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A co-worker frequently uses the phrase “X is most likely attributed to Y” and it feels wrong to me. I think you have to say “X is attributed to Y” and can’t qualify it with “most likely” or anything similar.

For example, I will write “vomiting is attributed to inflammation of the gastrointestinal tract.” However, writing “vomiting is most likely attributed to inflammation of the gastrointestinal tract” feels incorrect.

Am I off base here? Thanks!

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  • I think even 'attributed' is incorrect. Vomiting is hardly a worthy cause or result. And in the noun form, attributes are positive qualities. They could say “vomiting is caused by inflammation of the gastrointestinal tract” or “vomiting is most likely caused by inflammation of the gastrointestinal tract” Commented Nov 18, 2023 at 12:40
  • You are correct; that usage is off. Commented Nov 18, 2023 at 14:19
  • I think the word your colleague wants is attributable. Commented Nov 18, 2023 at 15:11
  • Why shouldn't you be able to say "X is most likely attributed to Y"? You can where it has a passive interpretation.
    – BillJ
    Commented Nov 18, 2023 at 15:24
  • attributed to someone and attributable to someone are not the same thing. One is a statement of fact and the other a statement of possibility.
    – Lambie
    Commented Nov 18, 2023 at 15:57

2 Answers 2

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What your co-worker is trying to say is that X is most frequently attributed to Y, or most likely to be attributed to Y. The statement is about the tendency of the authors, not the nature of X.

You can say that X is most likely a consequence of Y, which is about X and Y, and not about what writers tend to do.

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  • Yes. Perhaps OP is after “X is considered by many to most probably be caused by Y”. Commented Nov 18, 2023 at 16:19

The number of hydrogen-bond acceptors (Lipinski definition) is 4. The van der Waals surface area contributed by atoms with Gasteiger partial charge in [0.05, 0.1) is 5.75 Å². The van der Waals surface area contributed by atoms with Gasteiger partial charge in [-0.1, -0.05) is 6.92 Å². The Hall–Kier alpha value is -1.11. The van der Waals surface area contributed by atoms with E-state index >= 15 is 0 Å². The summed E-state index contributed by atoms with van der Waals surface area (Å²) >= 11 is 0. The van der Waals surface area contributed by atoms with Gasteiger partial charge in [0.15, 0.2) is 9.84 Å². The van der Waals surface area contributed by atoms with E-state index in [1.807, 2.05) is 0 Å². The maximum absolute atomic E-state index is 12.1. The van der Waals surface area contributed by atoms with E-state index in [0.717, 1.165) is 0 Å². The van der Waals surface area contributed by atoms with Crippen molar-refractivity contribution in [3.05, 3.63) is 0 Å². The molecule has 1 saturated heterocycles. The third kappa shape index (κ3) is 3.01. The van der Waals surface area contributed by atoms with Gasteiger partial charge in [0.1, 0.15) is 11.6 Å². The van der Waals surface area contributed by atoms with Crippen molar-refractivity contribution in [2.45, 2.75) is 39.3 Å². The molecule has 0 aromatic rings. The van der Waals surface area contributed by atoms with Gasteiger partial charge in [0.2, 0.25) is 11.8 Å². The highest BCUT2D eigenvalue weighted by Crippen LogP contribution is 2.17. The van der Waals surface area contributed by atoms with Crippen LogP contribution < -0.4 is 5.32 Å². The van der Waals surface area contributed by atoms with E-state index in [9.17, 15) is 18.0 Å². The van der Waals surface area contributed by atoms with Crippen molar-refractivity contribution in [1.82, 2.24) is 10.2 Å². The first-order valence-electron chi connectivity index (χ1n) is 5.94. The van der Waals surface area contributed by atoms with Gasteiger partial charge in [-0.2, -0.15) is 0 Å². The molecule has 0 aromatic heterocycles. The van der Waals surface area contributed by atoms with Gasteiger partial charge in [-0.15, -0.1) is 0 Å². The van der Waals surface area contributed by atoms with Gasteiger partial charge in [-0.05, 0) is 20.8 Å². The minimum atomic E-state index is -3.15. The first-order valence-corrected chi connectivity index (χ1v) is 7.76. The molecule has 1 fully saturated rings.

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Cambridge has:

Cambridge
Attribute, verb:
to say or think that something is the result of a particular thing:

attribute something to something:
Her success can be attributed to three main factors

Hence we may say X is attributed to Y, meaning that people believe X results from Y. Where there is some doubt about the attribution, it seems reasonable to qualify such a definite statement by saying X is likely attributed to Y, meaning that there is a probability less than 100% that Y caused X.

For example, Ill health is likely attributed to poverty implies the possibility and probability that poverty contributes to ill health, but avoids the incorrect certainty of Ill health is attributed to poverty, a statement that ignores all the other causes of poverty.

Note that in legal usage, a more restrictive use of likely sometimes applies, meaning more likely than not, and therefore implying a probability of more than 50%.

Law Insider
Likely means more likely than not

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  • No, it doesn’t work like that. If you put your sentence in the active voice, you can see that: [Researchers] likely attribute ill health to poverty. That’s not what you’re trying to say. Commented Nov 19, 2023 at 0:02

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